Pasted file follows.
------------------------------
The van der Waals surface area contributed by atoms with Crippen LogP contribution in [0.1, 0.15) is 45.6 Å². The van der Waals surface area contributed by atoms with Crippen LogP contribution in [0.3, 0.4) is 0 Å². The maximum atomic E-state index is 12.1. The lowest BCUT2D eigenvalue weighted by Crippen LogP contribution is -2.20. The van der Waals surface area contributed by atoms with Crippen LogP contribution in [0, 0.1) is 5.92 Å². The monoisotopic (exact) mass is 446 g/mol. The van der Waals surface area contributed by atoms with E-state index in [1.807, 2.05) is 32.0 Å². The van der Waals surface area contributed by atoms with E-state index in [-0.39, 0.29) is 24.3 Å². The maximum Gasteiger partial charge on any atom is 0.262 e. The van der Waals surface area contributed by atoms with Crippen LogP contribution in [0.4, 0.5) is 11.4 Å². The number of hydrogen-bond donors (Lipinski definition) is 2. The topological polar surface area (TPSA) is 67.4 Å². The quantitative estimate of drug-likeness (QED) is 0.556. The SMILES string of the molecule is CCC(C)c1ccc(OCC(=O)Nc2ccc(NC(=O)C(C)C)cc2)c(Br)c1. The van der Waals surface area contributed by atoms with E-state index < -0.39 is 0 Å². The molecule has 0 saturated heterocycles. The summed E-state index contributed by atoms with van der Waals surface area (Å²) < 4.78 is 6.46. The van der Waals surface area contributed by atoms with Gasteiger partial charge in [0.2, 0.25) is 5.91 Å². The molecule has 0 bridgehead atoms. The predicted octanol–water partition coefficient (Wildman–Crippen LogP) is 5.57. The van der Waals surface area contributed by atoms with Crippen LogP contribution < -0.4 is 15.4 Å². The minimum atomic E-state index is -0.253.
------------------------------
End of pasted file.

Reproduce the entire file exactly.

The van der Waals surface area contributed by atoms with Crippen LogP contribution in [0.1, 0.15) is 45.6 Å². The van der Waals surface area contributed by atoms with Crippen LogP contribution in [0.3, 0.4) is 0 Å². The maximum atomic E-state index is 12.1. The lowest BCUT2D eigenvalue weighted by Crippen LogP contribution is -2.20. The van der Waals surface area contributed by atoms with Crippen LogP contribution in [0, 0.1) is 5.92 Å². The monoisotopic (exact) mass is 446 g/mol. The van der Waals surface area contributed by atoms with E-state index in [1.807, 2.05) is 32.0 Å². The van der Waals surface area contributed by atoms with E-state index in [-0.39, 0.29) is 24.3 Å². The maximum Gasteiger partial charge on any atom is 0.262 e. The van der Waals surface area contributed by atoms with Crippen LogP contribution in [0.4, 0.5) is 11.4 Å². The number of hydrogen-bond donors (Lipinski definition) is 2. The topological polar surface area (TPSA) is 67.4 Å². The quantitative estimate of drug-likeness (QED) is 0.556. The SMILES string of the molecule is CCC(C)c1ccc(OCC(=O)Nc2ccc(NC(=O)C(C)C)cc2)c(Br)c1. The van der Waals surface area contributed by atoms with E-state index < -0.39 is 0 Å². The molecule has 0 saturated heterocycles. The summed E-state index contributed by atoms with van der Waals surface area (Å²) < 4.78 is 6.46. The van der Waals surface area contributed by atoms with Gasteiger partial charge in [0.2, 0.25) is 5.91 Å². The molecule has 0 bridgehead atoms. The predicted octanol–water partition coefficient (Wildman–Crippen LogP) is 5.57. The van der Waals surface area contributed by atoms with Crippen LogP contribution < -0.4 is 15.4 Å². The minimum atomic E-state index is -0.253.